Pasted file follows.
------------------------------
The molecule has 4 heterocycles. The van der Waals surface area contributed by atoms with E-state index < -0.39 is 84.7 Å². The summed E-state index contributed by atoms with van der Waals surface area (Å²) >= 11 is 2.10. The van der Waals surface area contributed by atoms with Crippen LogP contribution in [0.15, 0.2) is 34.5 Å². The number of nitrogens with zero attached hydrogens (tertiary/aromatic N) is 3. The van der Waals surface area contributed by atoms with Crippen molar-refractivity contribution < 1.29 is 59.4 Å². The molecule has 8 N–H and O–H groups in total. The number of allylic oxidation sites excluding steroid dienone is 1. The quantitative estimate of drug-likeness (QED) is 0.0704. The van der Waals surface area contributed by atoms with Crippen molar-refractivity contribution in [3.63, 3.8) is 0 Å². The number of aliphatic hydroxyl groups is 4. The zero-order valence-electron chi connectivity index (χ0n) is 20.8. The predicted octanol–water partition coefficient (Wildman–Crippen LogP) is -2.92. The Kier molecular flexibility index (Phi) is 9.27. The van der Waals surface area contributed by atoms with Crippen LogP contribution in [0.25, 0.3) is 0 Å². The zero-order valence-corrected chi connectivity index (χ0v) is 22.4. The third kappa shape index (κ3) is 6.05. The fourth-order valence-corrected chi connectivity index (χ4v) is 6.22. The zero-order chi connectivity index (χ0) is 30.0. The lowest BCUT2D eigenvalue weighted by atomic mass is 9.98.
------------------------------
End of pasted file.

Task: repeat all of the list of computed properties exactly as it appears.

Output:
The molecule has 4 heterocycles. The van der Waals surface area contributed by atoms with E-state index < -0.39 is 84.7 Å². The summed E-state index contributed by atoms with van der Waals surface area (Å²) >= 11 is 2.10. The van der Waals surface area contributed by atoms with Crippen LogP contribution in [0.15, 0.2) is 34.5 Å². The number of nitrogens with zero attached hydrogens (tertiary/aromatic N) is 3. The van der Waals surface area contributed by atoms with Crippen molar-refractivity contribution < 1.29 is 59.4 Å². The molecule has 8 N–H and O–H groups in total. The number of allylic oxidation sites excluding steroid dienone is 1. The quantitative estimate of drug-likeness (QED) is 0.0704. The van der Waals surface area contributed by atoms with Crippen molar-refractivity contribution in [3.63, 3.8) is 0 Å². The number of aliphatic hydroxyl groups is 4. The zero-order valence-electron chi connectivity index (χ0n) is 20.8. The predicted octanol–water partition coefficient (Wildman–Crippen LogP) is -2.92. The Kier molecular flexibility index (Phi) is 9.27. The van der Waals surface area contributed by atoms with Crippen LogP contribution in [0.25, 0.3) is 0 Å². The zero-order valence-corrected chi connectivity index (χ0v) is 22.4. The third kappa shape index (κ3) is 6.05. The fourth-order valence-corrected chi connectivity index (χ4v) is 6.22. The zero-order chi connectivity index (χ0) is 30.0. The lowest BCUT2D eigenvalue weighted by atomic mass is 9.98.